In March 2019, MRN successfully intervened on behalf of a number of migrants and their families in the Balajigari case after the Tier 1 General visa scheme for Highly Skilled Migrants (HSMs) closed in April 2015. While the Balajigari, and subsequent January 2020 Tahir Yaseen case rulings have helped many HSMs to be granted indefinite leave to remain (ILR), Katharine and MRN are working with over 65 people whose ILR decisions continue to be delayed or denied. We are deeply concerned about the criminalisation of HSMs using uniquely-applied subjective ‘good character’ decisions that have not been applied consistently or, in some cases, with clear evidence.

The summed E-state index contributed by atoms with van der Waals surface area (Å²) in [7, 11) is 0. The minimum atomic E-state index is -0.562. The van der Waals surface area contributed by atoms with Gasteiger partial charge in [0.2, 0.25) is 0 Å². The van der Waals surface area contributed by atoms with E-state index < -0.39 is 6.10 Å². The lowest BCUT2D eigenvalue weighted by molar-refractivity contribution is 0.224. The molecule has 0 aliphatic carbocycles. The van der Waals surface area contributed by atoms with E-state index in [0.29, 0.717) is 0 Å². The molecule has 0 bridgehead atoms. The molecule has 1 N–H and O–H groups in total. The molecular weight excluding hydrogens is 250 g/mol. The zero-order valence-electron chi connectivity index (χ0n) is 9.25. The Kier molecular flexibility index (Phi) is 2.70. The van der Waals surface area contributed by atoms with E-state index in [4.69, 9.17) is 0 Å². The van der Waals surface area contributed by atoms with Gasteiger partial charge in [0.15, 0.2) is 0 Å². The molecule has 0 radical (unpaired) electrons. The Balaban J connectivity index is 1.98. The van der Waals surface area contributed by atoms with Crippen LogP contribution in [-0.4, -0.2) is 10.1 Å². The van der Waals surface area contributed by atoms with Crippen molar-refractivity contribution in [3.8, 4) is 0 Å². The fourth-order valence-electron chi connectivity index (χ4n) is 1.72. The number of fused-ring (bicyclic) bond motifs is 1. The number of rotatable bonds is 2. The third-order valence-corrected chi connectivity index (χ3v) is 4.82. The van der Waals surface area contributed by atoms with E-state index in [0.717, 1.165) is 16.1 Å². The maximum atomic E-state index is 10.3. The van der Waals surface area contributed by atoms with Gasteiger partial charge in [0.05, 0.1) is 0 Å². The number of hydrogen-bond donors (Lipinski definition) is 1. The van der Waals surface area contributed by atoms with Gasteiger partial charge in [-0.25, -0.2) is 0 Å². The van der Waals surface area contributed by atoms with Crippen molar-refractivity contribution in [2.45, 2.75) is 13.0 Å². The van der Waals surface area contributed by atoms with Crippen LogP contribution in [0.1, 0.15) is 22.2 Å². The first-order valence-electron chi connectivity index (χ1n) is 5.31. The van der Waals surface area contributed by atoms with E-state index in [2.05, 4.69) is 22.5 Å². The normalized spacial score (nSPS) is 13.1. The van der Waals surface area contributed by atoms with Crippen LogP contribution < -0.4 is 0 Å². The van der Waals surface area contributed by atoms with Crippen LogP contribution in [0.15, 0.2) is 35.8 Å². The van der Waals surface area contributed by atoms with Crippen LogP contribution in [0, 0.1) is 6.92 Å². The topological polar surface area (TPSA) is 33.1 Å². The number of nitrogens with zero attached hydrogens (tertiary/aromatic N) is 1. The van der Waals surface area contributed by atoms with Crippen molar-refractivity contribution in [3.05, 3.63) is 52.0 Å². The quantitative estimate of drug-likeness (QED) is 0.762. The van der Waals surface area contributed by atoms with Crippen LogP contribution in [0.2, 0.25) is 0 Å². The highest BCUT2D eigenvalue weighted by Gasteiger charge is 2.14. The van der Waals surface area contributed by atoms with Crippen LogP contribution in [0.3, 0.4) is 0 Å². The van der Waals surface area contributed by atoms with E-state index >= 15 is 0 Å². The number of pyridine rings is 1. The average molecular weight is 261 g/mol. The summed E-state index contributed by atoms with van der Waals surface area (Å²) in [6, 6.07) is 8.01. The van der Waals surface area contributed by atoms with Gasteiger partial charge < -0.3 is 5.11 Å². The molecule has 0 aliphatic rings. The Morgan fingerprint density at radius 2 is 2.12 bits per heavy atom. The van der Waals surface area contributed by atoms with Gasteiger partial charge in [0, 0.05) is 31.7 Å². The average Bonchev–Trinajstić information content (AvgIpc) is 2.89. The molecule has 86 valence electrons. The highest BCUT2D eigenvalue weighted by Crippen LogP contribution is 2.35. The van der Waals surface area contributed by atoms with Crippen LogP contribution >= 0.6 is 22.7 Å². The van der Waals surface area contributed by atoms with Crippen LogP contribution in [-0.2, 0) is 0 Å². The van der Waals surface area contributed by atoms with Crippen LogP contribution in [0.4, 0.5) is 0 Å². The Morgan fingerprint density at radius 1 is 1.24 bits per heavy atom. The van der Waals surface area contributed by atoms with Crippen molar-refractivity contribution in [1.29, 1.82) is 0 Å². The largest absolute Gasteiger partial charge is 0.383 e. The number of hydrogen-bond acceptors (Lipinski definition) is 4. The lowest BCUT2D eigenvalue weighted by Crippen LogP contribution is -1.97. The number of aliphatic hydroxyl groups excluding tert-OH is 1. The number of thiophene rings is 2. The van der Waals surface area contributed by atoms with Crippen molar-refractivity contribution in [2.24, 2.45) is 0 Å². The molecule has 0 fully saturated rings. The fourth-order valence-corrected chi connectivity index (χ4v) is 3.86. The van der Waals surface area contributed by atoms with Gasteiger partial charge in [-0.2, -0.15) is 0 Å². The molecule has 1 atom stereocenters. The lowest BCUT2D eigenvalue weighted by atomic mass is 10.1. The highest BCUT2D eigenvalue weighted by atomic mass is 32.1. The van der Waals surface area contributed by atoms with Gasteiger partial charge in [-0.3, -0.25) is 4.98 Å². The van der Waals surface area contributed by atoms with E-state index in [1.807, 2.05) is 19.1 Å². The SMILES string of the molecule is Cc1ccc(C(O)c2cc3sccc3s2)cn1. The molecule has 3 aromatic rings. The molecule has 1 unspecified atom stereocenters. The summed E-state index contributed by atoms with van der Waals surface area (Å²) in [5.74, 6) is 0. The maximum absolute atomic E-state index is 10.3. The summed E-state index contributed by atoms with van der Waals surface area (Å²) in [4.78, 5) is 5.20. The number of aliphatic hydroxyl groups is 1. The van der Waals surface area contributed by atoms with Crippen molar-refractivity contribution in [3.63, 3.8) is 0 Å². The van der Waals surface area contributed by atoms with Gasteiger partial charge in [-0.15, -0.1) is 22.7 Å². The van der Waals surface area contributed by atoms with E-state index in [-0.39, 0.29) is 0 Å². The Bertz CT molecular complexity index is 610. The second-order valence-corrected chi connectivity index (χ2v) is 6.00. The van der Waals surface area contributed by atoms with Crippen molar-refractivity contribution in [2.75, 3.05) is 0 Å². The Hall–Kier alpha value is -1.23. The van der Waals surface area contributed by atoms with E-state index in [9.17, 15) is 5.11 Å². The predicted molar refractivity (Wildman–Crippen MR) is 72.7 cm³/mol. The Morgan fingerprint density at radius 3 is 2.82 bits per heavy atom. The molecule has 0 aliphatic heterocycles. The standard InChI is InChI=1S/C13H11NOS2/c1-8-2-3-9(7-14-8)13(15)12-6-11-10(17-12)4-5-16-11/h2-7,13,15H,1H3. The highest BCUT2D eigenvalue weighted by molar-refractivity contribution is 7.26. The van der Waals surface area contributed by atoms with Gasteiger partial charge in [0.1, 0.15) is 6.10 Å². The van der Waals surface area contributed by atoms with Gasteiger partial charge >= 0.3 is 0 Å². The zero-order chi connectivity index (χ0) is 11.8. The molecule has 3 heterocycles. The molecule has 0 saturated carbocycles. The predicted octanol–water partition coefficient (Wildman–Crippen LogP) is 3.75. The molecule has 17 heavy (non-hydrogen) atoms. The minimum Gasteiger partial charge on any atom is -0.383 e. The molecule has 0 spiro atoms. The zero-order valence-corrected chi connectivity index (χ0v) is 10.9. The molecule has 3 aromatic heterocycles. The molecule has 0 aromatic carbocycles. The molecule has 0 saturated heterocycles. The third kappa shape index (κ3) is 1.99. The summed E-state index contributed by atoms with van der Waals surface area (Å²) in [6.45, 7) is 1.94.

The Home Office’s decisions have left many individuals and their families destitute and struggling to survive, especially during Covid-19. Without the ability to work, rent or have recourse to public funding for at least 55 percent and job insecurity for the rest, many HSMs have also accrued substantial debt through soaring legal fees for these kinds of cases (322(5)) and are trapped: unable to leave the country and unable to legally pursue their cases.
MRN published an interim report in early December ahead of the publication of the full report in the coming weeks (more information coming soon!).
The work to raise the profile of these cases and highlight the disproportionate discrimination continues. Understanding their plight and helping to fight the injustices towards this particular group has much wider implications not only for our future work but also for migrant communities across the UK.